Driving through Provo, and then Salt Lake City, and on to the airport, I had another day of memories. I kept thinking I wanted to take it all in, because I would not be back for 3 years. I got a little teary eyed... Okay, I CRIED. I'm sure Steve's getting tired of these bursts of emotion from me. But we left feeling so spiritually fed!
I'm not very good at putting my thoughts into words, but I read a posting from Elder Renlund on Facebook talking about the mission president's seminar, and I loved what he said, " My wife, Ruth, and I recently attended the Seminar for New Mission Presidents and their wives. One hundred seventy-one new mission presidents will begin service approximately July 1, 2016.
Ruth and I reflected on the amazing spirit that was present throughout. We concluded that it was because of several factors, such as: First, the 171 mission presidents and their wives have promised in sacred places to do what they are asked to do for the Church. Second, they have been asked to do something extraordinary at this time. Third, they are doing it. Fourth, those teaching, presenting, and having anything to do with the seminar logistically have pled for heaven's help to give their best for these 342 Saints. Fifth, the Lord wants to accomplish something extraordinary through the mission presidents and their wives.
The combination of these five elements unlocked the floodgates of heaven, allowing the Holy Ghost to be present in rich abundance both collectively and individually and the outpouring of blessings for each to claim."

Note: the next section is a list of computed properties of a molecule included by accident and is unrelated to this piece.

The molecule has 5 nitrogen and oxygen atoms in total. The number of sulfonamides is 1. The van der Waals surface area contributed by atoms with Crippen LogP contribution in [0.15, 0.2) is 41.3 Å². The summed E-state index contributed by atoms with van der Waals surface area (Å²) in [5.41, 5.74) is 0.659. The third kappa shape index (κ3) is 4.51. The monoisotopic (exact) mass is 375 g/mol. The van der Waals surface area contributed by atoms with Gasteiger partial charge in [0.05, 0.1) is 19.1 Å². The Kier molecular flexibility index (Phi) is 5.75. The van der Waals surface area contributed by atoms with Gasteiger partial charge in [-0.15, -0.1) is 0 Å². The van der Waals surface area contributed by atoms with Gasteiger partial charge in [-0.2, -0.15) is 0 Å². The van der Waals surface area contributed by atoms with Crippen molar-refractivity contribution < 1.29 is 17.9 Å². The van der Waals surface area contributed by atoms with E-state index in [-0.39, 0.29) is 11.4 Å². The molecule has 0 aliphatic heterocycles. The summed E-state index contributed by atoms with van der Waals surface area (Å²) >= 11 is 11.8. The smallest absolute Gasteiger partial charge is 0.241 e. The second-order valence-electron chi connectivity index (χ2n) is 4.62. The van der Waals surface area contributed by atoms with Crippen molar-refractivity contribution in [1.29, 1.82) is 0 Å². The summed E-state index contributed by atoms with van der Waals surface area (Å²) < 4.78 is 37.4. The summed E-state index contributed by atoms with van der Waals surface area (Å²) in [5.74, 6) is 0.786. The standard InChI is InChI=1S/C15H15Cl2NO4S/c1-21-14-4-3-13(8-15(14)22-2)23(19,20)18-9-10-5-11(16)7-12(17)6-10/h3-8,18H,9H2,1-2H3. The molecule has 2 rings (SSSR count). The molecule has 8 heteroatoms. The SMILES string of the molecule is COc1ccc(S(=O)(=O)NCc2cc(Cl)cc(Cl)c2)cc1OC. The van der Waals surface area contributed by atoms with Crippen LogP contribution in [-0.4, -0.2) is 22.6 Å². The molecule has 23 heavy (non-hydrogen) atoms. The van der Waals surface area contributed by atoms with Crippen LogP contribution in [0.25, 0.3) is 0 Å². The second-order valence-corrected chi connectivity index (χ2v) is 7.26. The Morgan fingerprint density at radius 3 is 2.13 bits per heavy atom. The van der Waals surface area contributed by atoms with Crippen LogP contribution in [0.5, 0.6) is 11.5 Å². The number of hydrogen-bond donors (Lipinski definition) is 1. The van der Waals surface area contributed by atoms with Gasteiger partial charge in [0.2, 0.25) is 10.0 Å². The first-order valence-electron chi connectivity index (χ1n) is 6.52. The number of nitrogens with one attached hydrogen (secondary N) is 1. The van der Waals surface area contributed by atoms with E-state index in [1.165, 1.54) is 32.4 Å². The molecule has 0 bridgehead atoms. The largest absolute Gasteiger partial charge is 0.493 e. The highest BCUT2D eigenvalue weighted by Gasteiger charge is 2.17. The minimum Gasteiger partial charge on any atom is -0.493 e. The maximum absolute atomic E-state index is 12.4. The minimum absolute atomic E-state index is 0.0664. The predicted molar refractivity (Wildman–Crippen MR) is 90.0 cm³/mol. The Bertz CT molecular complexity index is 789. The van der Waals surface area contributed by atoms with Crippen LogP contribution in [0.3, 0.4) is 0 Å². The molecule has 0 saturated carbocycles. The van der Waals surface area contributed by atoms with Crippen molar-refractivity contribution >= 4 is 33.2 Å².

When we arrived at the airport, we noticed that everyone around us was wearing a blue card that was attached to a lanyard around their neck. As we spoke with some of them, we realized that we would be spending the first leg of our journey traveling to Amsterdam with the Mormon Tabernacle Choir! They were on their way for a summer concert excursion throughout Europe. We had great conversations with different members of the choir and their entourage. What fun to be on a plane with this amazing group of people.
While traveling to Amsterdam, we flew right through night. In fact, it never actually got dark. We had a beautiful sunset, but then the sun seemed to come right up again. When we landed in Amsterdam, it was 8:30am local time, and about 11:30pm Utah time. So people were coming to work at the airport, and we were feeling like it was time to call it a night. While on our flight from Amsterdam to Kigali, although it was the middle of the day, we crashed. We actually only slept for an hour or two. When we added it up, from the time we woke up Monday morning until we went to bed in Uganda on Tuesday night, we had been up for over 30 hours with one or two hours of rest.
We arrived in Entebbe Uganda at about 11:00 at night. We knew President and Sister Chatfield would be there to pick us up, but it was such a relief to actually see them and the Goodwins, a senior couple, waiting for us! They hugged us, and welcomed us to the mission. Sister Chatfield had a necklace of wooden beads from Ethiopia that she gave me. I was so touched.